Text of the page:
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Gymnasia's booth featured live-action puppetry of a creepy sort. It beckons participants to "step into a dream, where the ghostly ephemera of a lost childhood awaits you."

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Cave utilizes Parallux technology, featuring an immersive holographic VR experience that can be shared by a group of people all at the same time.  I tried this one with Scott Stein when it was being workshopped at NYU.  Kind of neat seeing digital versions of the other participants in the chairs around you.

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7 Lives takes place in Tokyo where a girl jumps in front of a subway train.  "Her soul rises from the rails. On the platform, the witnesses of the scene are in shock. It revived a trauma in them, painful memories they never overcame..."

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Bonfire is an augmented-reality experience about surviving after you've crashed your spaceship into an alien jungle.

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Traitor is a mystery about a missing teenager named Emma McCoy, and it's the participant's job to find her.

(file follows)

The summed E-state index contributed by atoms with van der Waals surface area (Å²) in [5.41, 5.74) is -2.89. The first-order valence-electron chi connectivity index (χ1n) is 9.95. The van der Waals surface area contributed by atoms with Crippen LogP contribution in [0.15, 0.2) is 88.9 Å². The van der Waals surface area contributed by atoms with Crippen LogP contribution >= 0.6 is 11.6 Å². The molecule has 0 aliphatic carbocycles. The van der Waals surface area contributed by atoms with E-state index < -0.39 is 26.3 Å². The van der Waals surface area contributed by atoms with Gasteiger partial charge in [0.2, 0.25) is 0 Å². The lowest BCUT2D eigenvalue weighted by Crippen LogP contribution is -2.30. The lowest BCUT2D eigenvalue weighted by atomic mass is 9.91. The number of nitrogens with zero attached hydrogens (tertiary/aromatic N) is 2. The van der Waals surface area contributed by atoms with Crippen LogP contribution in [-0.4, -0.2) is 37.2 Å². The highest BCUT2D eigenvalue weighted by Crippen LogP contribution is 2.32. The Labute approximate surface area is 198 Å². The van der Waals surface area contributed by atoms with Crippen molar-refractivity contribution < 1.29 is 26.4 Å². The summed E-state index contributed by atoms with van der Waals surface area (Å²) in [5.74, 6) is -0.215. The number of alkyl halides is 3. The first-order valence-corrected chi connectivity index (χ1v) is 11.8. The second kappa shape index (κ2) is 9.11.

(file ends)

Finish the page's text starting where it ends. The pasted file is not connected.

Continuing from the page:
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Wolves in the Walls: It's All Over has you help a girl discover what's hidden in the walls of her home. The woman I spoke to said she'd been working on developing this project for the last three years.  

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Where There's Smoke mixes documentary, immersive theater, and an escape room vibe to explore memory and loss. This was just a teaser booth -- the full experience was three blocks away in a separate space!

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The Collider is about power and relationships. Participants spend 45 minutes exploring memories from their lives and engaging in what sounded like thought-provoking therapeutic artwork and conversation that at times involves a partner.

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Unceded Territories seeks to engage viewers with issues of colonialism, climate change and indigenous civil rights.

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Stealing Ur Feelings is an augumented-reality piece "about the power of facial emotion recognition AI that exploits your reaction to its own content in horrifying ways." This one sounds right up my alley. 

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War Remains, featuring Dan Carlin of the Hardcore History podcast, puts participants smack-dab in the middle of the western front of the First World War.

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Into the Light is an augmented-reality site-specific touring experience featuring Yo-Yo Ma's cello, as participants explore the space through an app on their phone.